Enjoy Playing Away From Home . . .

Friday 28 December 2012

Christmas 2012

Merry Christmas, Bon Noel, whatever... Christmas and St Stephen's/Boxing Day were spent in Hastings for me and with no work this year, yay!  Most of my drinking outside my home was spent at the Dolphin, Rock-a-Nore, opposite the fishermen's huts, and Santa Claus/Father Christmas/St Nicholas/whoever, had landed a bit early on the lower roof.  The day started very wildly, with driving wind and rain, but the sun later came out, so it was a very mixed bag of weather of, what will become, the wettest year on record in the UK.

Ales at the Dolphin included the usual Dark Star Hophead, Harveys Sussex Best and (lately) Youngs Special, all very well known to readers, if not most ale drinkers in the World, by now, and the seasonal regular Harveys Sussex Old Ale, and RCH Pitchfork (4.3%), which I believe I have noted elsewhere to be a decent pale ale, nice and bitter, and all the way from Cornwall, Sharp's Winter Berry Ale, more about below.

However, before I visited the Dolphin, on both days, I walked up the hill to the Tower, on the corner of London Road and Tower Road, (upper) St Leonards, and bordering Bohemia.  Good to see Louisa, the Landlady, here on Christmas Day, when she had Dark Star American Pale Ale (APA, 4.7%) and Critical Mass (7.4%, hence why I gave it a miss at 11am), a darker strong ale from the Sussex brewer; Sharp's Doom Bar, seen all over the Country and only £1.99 a pint here until 6pm on New Years Eve. 

The previously reported Rother Valley Golden Valley had finished at the end of the previous evening, but Kent Brewery's KGB, aka Kent Golding Bitter (4.1%) was being pulled through as I left, hence my Boxing Day visit to try that one too.  So, Christmas Day saw me drinking the more bitter than usual APA, a very nice surprise, and the single hopped (presumably) KGB was my drink on Boxing Day, a nice refreshing golden hued bitter with a dry aftertaste, worth the revisit indeed!

I had planned to try a half of the ludicrously strong Dark Star Imperial Stout (10.5%) at the White Rock Hotel on Boxing Day, but it was not on and they only had two ales, not the most exciting either, so I made a deviation to the Dripping Well, Cambridge Road, and a wee drink and chat with Mark the landlord (and other patrons, of course).  OK, no Christmas ales here either, but I had a decent pint of Hastings Best, and the usual Wadworth Henry's IPA and Adnams Broadside were on sale too.

So, I ended my 2 days Christmas 'bar drinking at the Dolphin, where I met up with all the family barstaff, though not all working both days, including Mark and Mo, and Laura and Louise, and had drinks bought for me by Joe and Mark, cheers mateys! Following a pint or two of the Dark Star Hophead, I finished both days, actually, by drinking the Sharp's Winter Berry Ale, a seasonal ale flavoured with morello cherries, and very tasty too...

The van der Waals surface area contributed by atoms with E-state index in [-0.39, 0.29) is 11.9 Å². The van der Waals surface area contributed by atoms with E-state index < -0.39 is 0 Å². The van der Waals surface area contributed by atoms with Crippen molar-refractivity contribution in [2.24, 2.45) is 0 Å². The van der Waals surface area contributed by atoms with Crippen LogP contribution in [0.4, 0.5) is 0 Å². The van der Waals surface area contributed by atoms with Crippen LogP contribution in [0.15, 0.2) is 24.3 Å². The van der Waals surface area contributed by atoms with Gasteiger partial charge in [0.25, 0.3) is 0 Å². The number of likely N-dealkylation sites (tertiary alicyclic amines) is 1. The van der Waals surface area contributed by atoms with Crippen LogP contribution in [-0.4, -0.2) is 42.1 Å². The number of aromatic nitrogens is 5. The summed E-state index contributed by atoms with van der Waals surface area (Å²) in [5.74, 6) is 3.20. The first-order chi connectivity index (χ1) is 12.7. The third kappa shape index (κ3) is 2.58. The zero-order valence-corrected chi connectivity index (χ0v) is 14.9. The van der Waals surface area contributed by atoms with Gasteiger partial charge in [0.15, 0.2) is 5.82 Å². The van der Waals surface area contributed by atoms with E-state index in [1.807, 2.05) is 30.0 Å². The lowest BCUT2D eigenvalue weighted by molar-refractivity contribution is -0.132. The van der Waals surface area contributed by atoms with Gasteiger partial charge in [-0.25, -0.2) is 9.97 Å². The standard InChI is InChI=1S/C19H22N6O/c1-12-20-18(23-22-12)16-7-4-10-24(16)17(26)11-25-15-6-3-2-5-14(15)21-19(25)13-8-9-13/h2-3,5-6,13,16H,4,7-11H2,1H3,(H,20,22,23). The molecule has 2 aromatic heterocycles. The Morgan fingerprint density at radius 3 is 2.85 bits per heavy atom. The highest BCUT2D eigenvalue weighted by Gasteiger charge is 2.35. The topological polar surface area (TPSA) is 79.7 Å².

Seasons Greetings to everyone who reads this... well, to everyone anyway, cheers!

Friday 21 December 2012

19th December - Hastings 2nd Christmas Fun Day for me.

I'll try to get to many of my regular pubs and bars in Hastings before Christmas, but for logistical and monetary reasons, I shan't make them all, sadly, but I'll have a bash!  First this Wednesday was the White Rock Hotel down on Hastings front, near the pier, and Kerry behind the bar, always a pleasure to see her there, very knowledgeable and a great barperson too.

The ales here are usually £3.10 a pint, unless over 5%, and consequently, we see the 7.8% Harveys Christmas Ale at £4.00 a pint, which was certainly worth trying a half of (I hate to think of people drinking too much of the 10.5% Dark Star Imperial Stout that is due to come on very soon, I'll probably only have a half of that too!).  So, the Christmas Ale, very nice, if a tad too sweet for me, full-bodied, as you'd expect, a bit of a 'Christmas Pudding' of a beer really! I also had the Rother Valley Blues, much easier to drink at just 5% (I'll try to keep seasonal exclamation marks to a minimum), a very nice dark, roasted malt of a stout, very much enjoyed by me.  They also had Dark Star The Original (5%) and Hastings Brewery's best ale to date (in my opinion) their 4.5% Porter.

Up London Road at St Leonards, and on the corner of Tower Road, I reached the Tower, which I still am not sure of the reason for the name, was there an old Norman tower here, or is it named after a church tower? I shall find out, have to really... Anyway, my favourite St Leonards pub, great ales at good value prices and friendly female bar staff, what more could a Beermeister want?  I did mention ales, yes Dark Star's not quite strongest yet Critical Mass, a mere 7.4%, and their APA too, 4.7%, call that strong?!?

Anyway, I avoided the two Dark Star ales, being a bit worried about falling over sometime today before I get near to my bed, so I decided between the other two, Hop Fuzz English (4%), which I have already had before, so it had to be the wheat beer from Rother Valley Golden Valley, and a very manageable 4.2%.  This was a very pale, quite dry and bitter beer, very much to my taste, cheers!

I then crossed Bohemia Road to the North Star, where I found 5 ales on that I've drunk at least a pint of every one in the past, though some very interesting Christmas ales, and Dark Star 'mad' ones, to come on soon, bother... Anyway, the ales were Moorhouse's Pendle Witches Brew (5.1%), always a pleasant dark ale with a strong flavour; the ubiquitous Harveys Sussex Best (4%), OK if you like a dependable bland session bitter; Timothy Taylor Landlord (4.3%), so well written about elsewhere, and a decent pint when well kept, as they do here; Hogs Back TEA (4.2%), it was a bit like being in a Kent pub, see my previous blogs re Kent; and Rudgate Jorvick Blonde, 3.8% and my choice for this visit, a nice pale hoppy bitter, well, that's my taste.  After wishing everyone a "Merry Christmas, if I don't see you before" I decided to go down to Hastings Centre and visit the North Star's sister pub...